Brixius said the existing code regarding furniture on public sidewalks requires furniture to be at least 15 feet from intersections, it cannot impede an adjoining business, it is only allowed from May 1 to Oct. 31, it must be kept in clean and orderly condition, it can only be used from 8 a.m. to 10 p.m., it must be insured, it is the owner’s responsibility, and violations or complaints are basis for denial.

Now that alcohol will be allowed, it will be the business’ responsibility to ensure minors do not gain access to alcohol, which must be consumed while sitting on the furniture, and cannot be carried down the sidewalk.

Ken Beamish, of South Fork, indicated the business would be interested in having furniture and alcohol service in front of the business Monday, July 4, and City Administrator Phil Kern said an application could be considered at the council’s workshop Tuesday, June 28.

New Central Park concession building
The council voted unanimously to seek bids for a new concession building at Central Park to replace the existing hamburger stand, pork chop stand, and Boy Scouts pop stand.

The proposed building would include a large, open area measuring 24 feet wide and 62 feet long, and an attached food preparation area measuring 26 feet by 24 feet that could be closed off from the main food service area.

It would be located northeast of the stadium, facing the existing oak trees, and would have service windows on all sides.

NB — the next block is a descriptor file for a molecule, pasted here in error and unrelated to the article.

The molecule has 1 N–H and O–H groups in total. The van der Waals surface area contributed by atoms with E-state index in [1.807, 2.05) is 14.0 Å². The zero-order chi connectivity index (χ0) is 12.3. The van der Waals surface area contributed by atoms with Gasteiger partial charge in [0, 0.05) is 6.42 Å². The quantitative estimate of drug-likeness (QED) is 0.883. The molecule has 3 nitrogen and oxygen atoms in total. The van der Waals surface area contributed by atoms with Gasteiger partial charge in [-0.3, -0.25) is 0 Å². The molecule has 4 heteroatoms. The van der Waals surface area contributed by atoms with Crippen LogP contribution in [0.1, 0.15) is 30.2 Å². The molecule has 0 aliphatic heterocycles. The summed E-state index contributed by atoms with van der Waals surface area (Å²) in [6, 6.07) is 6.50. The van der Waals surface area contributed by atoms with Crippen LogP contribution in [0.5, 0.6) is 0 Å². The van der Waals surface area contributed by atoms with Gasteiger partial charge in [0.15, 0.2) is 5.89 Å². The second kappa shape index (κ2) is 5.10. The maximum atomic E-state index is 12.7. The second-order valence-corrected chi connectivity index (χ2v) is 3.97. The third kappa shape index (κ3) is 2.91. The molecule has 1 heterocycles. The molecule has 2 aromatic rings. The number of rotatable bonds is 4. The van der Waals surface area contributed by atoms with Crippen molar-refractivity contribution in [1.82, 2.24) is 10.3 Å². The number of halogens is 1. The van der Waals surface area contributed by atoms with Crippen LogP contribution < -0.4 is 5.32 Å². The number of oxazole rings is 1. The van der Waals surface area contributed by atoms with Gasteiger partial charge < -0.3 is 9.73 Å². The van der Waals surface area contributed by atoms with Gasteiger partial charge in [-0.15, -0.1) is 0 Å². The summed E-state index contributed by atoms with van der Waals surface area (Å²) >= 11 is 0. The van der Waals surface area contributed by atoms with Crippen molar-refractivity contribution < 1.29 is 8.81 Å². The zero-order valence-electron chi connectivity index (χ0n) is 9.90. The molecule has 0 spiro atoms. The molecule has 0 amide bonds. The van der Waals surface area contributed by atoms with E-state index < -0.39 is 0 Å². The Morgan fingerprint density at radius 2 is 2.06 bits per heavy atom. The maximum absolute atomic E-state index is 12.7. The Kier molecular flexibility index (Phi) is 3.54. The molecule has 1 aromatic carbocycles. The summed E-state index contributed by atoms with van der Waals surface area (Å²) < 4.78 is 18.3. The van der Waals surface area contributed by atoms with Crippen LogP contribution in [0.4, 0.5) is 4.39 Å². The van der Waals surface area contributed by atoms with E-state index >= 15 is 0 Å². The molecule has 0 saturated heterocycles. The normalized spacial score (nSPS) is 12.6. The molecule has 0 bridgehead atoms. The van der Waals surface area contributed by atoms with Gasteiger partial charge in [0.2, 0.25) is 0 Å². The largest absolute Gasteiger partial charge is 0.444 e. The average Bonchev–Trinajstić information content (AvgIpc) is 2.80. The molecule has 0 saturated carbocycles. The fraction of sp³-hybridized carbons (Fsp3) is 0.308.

“The reason for the location is largely dictated by the oak trees,” Kern said. “The Park and Recreation Commission and the groups that came in, everybody holds those trees pretty sacred and wants to make sure, whatever activity takes place, we protect those trees.”

The commission had considered putting the building further east, near Third Street, but all the groups involved requested it be closer to the stadium.

Kern anticipates beginning construction on the new building in August, with a goal of having it complete by the 4th of July Celebration in 2017.

With the city setting aside about $150,000 in surplus funds from 2014 and another $355,419 in surplus funds from 2015 during Tuesday’s meeting, Kern said the funds for the building would come from those surpluses, though he does not believe it will cost $500,000.

As for the existing buildings, the Park and Recreation Commission has recommended demolishing the hamburger stand and pork chop stand, while the Boy Scouts have asked to move the pop stand offsite.

Kern said the next step is to prepare a site plan.

Odds and ends
In other business, the council:

• annexed two adjacent city-owned parcels of land totaling about 38 acres between the South Fork of the Crow River and Wright County Road 17. A contractor has been using a portion of the site for storage of materials during the infrastructure project. In the future, the land will likely be used for a park, though there are not yet plans in place. When a plan is established, neighboring property owners will be notified and able to provide comments.

• approved two stone signs in the downtown riverfront park. The stones will come from the newly annexed city property and will be engraved by Randy Szarzynski, who engraved the stone Delano signs at the intersection of Highway 12 and Bridge Avenue, at an estimated cost of $2,740. The back of one of the signs will recognize the General Federated Women’s Club of Delano, which donated $15,000 for features such as interpretive signage and a shade structure at the park.

• heard from Tim Litfin about the Tour de Tonka, which will include seven different routes, Saturday, Aug. 6, including a 100-mile route through Delano.

• approved closing Bridge Avenue between River Street and Second Street North for about five hours Saturday, Sept. 24, for a public harvest festival featuring local food.